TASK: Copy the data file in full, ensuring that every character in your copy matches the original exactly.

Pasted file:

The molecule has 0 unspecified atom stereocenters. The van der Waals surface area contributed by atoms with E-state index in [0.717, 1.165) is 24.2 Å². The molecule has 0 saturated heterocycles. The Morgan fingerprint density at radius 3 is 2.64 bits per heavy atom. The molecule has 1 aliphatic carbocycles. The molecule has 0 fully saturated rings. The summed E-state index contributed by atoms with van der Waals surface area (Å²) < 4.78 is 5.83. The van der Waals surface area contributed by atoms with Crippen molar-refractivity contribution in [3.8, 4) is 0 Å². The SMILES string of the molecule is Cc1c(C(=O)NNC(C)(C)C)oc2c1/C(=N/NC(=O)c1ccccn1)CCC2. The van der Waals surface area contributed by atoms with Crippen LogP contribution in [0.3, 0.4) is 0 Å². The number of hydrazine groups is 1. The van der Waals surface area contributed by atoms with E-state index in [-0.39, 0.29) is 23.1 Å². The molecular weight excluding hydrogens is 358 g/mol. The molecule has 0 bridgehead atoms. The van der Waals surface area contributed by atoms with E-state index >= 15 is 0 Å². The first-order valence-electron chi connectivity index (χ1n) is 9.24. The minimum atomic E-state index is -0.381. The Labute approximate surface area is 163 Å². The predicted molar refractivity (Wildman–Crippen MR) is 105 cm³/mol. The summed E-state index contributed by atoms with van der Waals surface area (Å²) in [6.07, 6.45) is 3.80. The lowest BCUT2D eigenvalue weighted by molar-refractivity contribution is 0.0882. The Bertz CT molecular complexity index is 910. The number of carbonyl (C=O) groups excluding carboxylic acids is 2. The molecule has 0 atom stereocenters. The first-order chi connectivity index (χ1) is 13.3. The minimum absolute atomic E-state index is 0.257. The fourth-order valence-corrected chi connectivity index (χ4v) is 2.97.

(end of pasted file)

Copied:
The molecule has 0 unspecified atom stereocenters. The van der Waals surface area contributed by atoms with E-state index in [0.717, 1.165) is 24.2 Å². The molecule has 0 saturated heterocycles. The Morgan fingerprint density at radius 3 is 2.64 bits per heavy atom. The molecule has 1 aliphatic carbocycles. The molecule has 0 fully saturated rings. The summed E-state index contributed by atoms with van der Waals surface area (Å²) < 4.78 is 5.83. The van der Waals surface area contributed by atoms with Crippen molar-refractivity contribution in [3.8, 4) is 0 Å². The SMILES string of the molecule is Cc1c(C(=O)NNC(C)(C)C)oc2c1/C(=N/NC(=O)c1ccccn1)CCC2. The van der Waals surface area contributed by atoms with Crippen LogP contribution in [0.3, 0.4) is 0 Å². The number of hydrazine groups is 1. The van der Waals surface area contributed by atoms with E-state index in [-0.39, 0.29) is 23.1 Å². The molecular weight excluding hydrogens is 358 g/mol. The molecule has 0 bridgehead atoms. The van der Waals surface area contributed by atoms with E-state index >= 15 is 0 Å². The first-order valence-electron chi connectivity index (χ1n) is 9.24. The minimum atomic E-state index is -0.381. The Labute approximate surface area is 163 Å². The predicted molar refractivity (Wildman–Crippen MR) is 105 cm³/mol. The summed E-state index contributed by atoms with van der Waals surface area (Å²) in [6.07, 6.45) is 3.80. The lowest BCUT2D eigenvalue weighted by molar-refractivity contribution is 0.0882. The Bertz CT molecular complexity index is 910. The number of carbonyl (C=O) groups excluding carboxylic acids is 2. The molecule has 0 atom stereocenters. The first-order chi connectivity index (χ1) is 13.3. The minimum absolute atomic E-state index is 0.257. The fourth-order valence-corrected chi connectivity index (χ4v) is 2.97.